I found it interesting that England would compare the church to marriage, but at the same time I didn’t find it that weird at all. The New York Times recently had an article “Single, Female, Mormon, Alone,” and after some time, BCC had a discussion about it. Whether the article clued us in to it or not, I think a few people there recognized that the church is quite family- and marriage-centric — to the unfortunate extent of making certain others (gay, single, and divorced people [plus the permutations of the listed three {and these are not exhaustive}]) feel marginalized.

Modern Family
Well...some kinds of family are church ideal

What came out several times was the idea that well, marriage is the ideal. Family is the ideal. Even as we figure out ways to accommodate people outside of the ideal (whether they can have hope for achieving that ideal in mortality or not), within the church, we have a clarity of their separation from the ideal in a way that seems strangely disproportionate (all fall short of the glory of God, but it seems some fall shorter than others).

So, what is this thing about marriage?

I admittedly didn’t get far into my analysis of it, but Thinking in a Marrow Bone’s Joe O had a series devoted to thoughts about marriage. In the first part, Joe notes that difference is essential. Firstly in the body of Christ (you’re grateful that your lungs are different from your heart), but then, of course, in marriage. The second part notes that the married parents represent a model to children — a microcosm of the way that two different people certainly conflict, but yet (we hope!) remain united. The third is where things get juicier — to “know” one another in marriage is a ritual of difference, and through these differences, we recognize that difference is a mirror into the infinity of our partners. In the fourth, Joe ponders whether the Sin of Sodom was more of a failure to recognize that infinity — a failure of charity.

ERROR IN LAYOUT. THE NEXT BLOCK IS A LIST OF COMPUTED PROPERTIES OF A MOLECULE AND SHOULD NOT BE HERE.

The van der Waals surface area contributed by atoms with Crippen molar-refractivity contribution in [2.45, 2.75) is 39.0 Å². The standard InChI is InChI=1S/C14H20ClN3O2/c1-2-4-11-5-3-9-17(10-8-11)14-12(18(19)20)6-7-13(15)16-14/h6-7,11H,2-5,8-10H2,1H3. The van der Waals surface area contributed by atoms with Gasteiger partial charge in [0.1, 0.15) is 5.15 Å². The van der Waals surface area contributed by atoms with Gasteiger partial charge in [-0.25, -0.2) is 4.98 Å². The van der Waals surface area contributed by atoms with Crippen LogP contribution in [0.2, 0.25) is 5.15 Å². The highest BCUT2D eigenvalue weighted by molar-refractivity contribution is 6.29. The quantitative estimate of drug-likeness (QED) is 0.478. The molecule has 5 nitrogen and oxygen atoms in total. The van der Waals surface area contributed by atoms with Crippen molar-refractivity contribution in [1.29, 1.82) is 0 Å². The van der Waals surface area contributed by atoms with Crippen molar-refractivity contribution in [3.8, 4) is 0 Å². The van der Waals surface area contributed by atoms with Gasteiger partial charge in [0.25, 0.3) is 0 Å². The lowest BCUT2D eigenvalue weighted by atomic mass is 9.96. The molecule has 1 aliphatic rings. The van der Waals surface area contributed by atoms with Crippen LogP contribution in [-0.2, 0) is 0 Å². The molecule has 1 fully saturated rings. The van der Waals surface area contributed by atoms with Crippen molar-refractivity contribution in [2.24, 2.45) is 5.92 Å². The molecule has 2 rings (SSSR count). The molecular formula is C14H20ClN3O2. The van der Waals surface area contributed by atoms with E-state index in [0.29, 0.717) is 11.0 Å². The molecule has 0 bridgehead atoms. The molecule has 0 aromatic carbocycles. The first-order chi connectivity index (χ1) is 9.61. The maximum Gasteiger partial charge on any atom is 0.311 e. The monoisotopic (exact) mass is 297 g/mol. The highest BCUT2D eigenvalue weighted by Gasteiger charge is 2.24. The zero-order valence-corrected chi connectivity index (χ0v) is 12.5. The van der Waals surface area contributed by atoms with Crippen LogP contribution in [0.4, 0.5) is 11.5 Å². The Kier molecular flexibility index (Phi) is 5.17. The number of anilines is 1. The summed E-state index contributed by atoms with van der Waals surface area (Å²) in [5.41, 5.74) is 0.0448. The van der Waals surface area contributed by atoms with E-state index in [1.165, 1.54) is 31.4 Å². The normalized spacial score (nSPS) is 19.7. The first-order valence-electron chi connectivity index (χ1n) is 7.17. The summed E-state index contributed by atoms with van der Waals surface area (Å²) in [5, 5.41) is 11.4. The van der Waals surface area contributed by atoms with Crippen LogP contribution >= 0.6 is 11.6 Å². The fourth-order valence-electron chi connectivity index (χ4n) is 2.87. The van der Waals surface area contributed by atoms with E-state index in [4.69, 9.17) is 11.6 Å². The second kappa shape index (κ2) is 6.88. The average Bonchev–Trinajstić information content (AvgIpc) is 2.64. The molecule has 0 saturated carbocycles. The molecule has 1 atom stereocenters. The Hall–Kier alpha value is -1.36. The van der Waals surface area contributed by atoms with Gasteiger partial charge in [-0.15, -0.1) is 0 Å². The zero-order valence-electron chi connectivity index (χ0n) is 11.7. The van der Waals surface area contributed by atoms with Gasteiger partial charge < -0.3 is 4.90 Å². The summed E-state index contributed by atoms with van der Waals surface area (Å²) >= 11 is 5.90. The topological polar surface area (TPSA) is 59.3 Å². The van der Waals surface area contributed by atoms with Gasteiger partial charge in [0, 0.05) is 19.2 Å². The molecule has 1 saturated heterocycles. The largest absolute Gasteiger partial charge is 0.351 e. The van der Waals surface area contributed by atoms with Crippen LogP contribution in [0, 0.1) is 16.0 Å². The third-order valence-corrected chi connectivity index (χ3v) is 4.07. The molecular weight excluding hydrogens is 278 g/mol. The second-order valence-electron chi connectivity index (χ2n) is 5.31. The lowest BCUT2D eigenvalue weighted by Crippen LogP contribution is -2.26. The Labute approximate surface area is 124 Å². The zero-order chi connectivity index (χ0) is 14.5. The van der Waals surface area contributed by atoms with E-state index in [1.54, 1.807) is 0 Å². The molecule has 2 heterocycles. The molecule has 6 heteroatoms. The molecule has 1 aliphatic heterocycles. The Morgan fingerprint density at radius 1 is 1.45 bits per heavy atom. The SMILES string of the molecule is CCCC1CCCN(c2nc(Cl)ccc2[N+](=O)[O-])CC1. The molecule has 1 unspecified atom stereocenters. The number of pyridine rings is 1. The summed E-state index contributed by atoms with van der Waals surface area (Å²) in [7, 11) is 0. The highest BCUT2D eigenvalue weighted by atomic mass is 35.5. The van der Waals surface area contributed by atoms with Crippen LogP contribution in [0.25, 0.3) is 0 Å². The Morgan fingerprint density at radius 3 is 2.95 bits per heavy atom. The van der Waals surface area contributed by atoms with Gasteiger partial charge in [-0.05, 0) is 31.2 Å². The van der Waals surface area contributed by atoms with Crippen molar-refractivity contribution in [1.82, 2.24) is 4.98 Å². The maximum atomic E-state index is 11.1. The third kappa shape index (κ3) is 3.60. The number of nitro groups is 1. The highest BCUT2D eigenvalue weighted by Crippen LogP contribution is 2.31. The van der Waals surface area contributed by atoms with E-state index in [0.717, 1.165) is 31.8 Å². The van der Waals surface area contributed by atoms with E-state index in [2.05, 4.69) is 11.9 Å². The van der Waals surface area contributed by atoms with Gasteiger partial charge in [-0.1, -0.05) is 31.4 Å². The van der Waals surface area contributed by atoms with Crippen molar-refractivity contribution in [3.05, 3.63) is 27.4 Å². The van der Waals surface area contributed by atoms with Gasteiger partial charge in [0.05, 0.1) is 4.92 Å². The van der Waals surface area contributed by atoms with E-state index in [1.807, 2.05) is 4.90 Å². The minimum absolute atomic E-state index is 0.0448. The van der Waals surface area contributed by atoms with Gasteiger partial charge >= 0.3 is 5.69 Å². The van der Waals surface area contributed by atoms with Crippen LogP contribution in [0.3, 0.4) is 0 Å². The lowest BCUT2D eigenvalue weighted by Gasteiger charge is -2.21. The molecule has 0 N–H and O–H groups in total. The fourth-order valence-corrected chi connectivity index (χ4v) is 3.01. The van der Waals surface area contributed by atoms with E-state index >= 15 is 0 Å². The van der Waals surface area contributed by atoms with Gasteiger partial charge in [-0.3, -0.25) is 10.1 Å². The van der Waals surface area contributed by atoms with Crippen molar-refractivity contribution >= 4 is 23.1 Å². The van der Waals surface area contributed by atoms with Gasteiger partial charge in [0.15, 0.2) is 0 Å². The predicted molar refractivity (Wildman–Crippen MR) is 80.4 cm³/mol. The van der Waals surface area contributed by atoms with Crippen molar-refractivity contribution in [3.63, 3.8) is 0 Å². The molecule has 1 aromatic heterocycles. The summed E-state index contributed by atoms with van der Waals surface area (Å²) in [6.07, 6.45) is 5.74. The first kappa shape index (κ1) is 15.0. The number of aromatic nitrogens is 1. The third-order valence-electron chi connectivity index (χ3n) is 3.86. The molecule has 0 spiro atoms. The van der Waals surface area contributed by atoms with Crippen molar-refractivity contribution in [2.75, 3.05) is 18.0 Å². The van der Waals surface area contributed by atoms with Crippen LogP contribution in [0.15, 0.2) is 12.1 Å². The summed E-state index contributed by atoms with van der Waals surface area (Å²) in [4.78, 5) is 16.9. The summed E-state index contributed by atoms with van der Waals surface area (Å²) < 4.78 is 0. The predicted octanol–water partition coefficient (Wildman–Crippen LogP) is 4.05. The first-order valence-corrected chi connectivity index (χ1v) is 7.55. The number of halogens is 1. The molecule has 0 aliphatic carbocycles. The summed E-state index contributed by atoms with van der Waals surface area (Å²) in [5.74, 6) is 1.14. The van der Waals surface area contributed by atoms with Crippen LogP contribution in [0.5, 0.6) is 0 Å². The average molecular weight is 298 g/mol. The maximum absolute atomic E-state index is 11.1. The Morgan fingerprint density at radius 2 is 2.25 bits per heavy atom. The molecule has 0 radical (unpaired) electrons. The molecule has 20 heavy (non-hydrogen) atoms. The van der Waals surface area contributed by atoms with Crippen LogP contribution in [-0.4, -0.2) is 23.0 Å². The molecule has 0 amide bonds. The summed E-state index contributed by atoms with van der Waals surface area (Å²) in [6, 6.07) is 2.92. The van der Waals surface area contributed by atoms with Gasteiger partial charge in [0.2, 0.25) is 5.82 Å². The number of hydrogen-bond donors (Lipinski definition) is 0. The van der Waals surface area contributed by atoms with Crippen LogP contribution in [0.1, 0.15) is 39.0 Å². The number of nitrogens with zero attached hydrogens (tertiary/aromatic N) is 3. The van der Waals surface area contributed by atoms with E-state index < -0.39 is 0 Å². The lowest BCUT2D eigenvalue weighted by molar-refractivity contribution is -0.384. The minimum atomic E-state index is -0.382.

(All of this stuff about “infinity” makes more sense, I guess, if you are already familiar with Emmanuel Levinas, or if you read the article — also at TiaMB — that succinctly discusses two ways in which we can view things — as a totality [a box] or an infinity [that cannot be contained.])

But I digress…the fifth article — to wrap things up, argued that in a defense of marriage, we hope to preserve a view of difference. For Latter-day Saints, it is a preservation of eternal differences.